prefer

[ pri-fur ]
/ prɪˈfɜr /

verb (used with object), pre·ferred, pre·fer·ring.

to set or hold before or above other persons or things in estimation; like better; choose rather than: to prefer beef to chicken.
Law. to give priority, as to one creditor over another.
to put forward or present (a statement, suit, charge, etc.) for consideration or sanction.
to put forward or advance, as in rank or office; promote: to be preferred for advancement.

Origin of prefer

1350–1400; Middle English preferre < Latin praeferre to bear before, set before, prefer, equivalent to prae- pre- + ferre to bear1

Related forms

pre·fer·red·ly [pri-fur-id-lee, -furd-lee] /prɪˈfɜr ɪd li, -ˈfɜrd li/, adverbpre·fer·red·ness, nounpre·fer·rer, nounun·pre·ferred, adjective

Synonym study

1. See choose.
Dictionary.com Unabridged Based on the Random House Unabridged Dictionary, © Random House, Inc. 2019

Examples from the Web for prefer

British Dictionary definitions for prefer

prefer

/ (prɪˈfɜː) /

verb -fers, -ferring or -ferred

(when tr, may take a clause as object or an infinitive) to like better or value more highlyI prefer to stand
law to give preference, esp to one creditor over others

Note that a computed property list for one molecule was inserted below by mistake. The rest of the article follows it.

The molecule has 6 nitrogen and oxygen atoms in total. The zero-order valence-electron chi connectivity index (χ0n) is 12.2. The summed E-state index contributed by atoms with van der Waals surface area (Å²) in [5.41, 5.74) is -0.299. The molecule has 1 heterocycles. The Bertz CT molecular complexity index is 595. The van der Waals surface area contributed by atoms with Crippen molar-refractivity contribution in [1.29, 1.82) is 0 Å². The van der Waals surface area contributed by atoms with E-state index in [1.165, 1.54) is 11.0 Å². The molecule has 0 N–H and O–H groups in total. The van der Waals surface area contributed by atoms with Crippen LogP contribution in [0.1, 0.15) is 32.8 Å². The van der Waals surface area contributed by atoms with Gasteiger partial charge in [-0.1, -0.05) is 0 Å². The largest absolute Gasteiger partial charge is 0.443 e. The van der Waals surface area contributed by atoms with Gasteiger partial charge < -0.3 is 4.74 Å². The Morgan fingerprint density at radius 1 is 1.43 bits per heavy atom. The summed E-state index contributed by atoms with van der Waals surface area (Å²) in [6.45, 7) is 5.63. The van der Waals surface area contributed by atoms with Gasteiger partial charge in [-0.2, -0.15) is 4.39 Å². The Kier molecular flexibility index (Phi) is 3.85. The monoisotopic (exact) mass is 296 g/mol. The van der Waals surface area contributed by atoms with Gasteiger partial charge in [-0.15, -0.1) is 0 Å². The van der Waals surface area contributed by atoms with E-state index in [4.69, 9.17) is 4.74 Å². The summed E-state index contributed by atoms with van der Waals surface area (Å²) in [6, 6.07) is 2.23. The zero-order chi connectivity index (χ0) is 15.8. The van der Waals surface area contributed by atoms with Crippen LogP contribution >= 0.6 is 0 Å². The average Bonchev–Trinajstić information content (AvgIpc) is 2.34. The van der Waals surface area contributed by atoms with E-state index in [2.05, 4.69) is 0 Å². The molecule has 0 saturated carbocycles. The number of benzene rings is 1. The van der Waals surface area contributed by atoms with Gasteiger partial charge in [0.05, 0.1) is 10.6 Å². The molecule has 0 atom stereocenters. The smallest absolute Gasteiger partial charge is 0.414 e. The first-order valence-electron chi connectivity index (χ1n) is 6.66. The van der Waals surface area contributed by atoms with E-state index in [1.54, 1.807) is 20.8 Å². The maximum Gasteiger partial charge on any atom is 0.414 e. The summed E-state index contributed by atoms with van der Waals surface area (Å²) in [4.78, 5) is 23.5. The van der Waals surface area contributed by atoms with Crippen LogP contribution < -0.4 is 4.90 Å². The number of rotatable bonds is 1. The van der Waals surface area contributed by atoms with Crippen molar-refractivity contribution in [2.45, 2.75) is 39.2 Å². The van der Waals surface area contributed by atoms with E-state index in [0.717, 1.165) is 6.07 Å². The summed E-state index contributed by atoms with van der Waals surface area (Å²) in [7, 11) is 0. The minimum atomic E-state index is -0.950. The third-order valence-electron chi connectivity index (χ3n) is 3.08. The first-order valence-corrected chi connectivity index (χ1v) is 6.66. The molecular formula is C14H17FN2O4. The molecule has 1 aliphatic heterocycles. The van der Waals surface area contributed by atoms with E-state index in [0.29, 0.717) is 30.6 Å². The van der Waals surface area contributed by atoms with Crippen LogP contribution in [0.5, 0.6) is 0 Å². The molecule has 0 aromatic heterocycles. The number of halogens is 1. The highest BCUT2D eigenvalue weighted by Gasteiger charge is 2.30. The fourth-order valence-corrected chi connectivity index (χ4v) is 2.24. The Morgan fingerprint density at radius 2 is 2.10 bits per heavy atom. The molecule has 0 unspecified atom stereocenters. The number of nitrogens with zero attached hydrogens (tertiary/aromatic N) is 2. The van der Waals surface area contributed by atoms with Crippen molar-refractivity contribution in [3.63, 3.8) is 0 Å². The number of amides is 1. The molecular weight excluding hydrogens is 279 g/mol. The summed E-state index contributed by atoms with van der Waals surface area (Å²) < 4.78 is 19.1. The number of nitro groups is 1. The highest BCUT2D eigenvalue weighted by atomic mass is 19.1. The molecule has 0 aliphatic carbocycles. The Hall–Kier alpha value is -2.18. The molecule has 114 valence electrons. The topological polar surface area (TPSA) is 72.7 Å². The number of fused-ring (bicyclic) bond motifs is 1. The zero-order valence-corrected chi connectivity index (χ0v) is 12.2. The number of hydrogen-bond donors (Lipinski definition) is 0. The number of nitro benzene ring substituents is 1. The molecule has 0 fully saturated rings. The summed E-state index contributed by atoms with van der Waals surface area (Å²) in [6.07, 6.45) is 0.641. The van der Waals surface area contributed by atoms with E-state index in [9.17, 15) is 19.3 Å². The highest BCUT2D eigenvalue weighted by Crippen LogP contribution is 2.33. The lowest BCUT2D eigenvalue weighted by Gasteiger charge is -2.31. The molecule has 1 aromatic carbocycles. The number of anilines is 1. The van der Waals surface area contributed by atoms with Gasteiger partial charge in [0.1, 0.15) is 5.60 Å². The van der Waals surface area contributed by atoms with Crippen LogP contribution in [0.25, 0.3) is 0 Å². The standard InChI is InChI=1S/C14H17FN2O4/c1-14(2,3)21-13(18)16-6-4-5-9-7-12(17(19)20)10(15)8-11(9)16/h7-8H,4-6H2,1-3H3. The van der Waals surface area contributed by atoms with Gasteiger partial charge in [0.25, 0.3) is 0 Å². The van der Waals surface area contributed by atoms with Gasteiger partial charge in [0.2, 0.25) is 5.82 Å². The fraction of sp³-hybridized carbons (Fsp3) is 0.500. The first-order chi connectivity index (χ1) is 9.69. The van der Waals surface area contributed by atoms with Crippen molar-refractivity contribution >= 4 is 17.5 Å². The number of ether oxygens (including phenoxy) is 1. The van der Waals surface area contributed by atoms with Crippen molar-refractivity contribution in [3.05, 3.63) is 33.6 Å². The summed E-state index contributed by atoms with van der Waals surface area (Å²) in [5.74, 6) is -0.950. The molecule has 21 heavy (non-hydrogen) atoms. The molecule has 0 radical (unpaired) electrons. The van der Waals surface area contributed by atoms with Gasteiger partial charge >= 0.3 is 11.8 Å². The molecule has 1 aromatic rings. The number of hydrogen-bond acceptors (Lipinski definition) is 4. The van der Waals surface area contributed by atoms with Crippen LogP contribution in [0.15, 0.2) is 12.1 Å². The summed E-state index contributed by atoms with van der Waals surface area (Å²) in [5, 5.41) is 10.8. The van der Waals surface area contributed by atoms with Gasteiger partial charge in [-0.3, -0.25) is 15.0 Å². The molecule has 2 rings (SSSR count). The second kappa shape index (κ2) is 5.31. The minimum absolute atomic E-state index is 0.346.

(esp of the police) to put (charges) before a court, judge, magistrate, etc, for consideration and judgment
(tr; often passive) to advance in rank over another or others; promote

Derived Forms

preferrer, noun

Word Origin for prefer

C14: from Latin praeferre to carry in front, prefer, from prae in front + ferre to bear

usage

Normally, to is used after prefer and preferable, not than: I prefer Brahms to Tchaikovsky; a small income is preferable to no income at all . However, than or rather than should be used to link infinitives: I prefer to walk than/rather than to catch the train
Collins English Dictionary - Complete & Unabridged 2012 Digital Edition © William Collins Sons & Co. Ltd. 1979, 1986 © HarperCollins Publishers 1998, 2000, 2003, 2005, 2006, 2007, 2009, 2012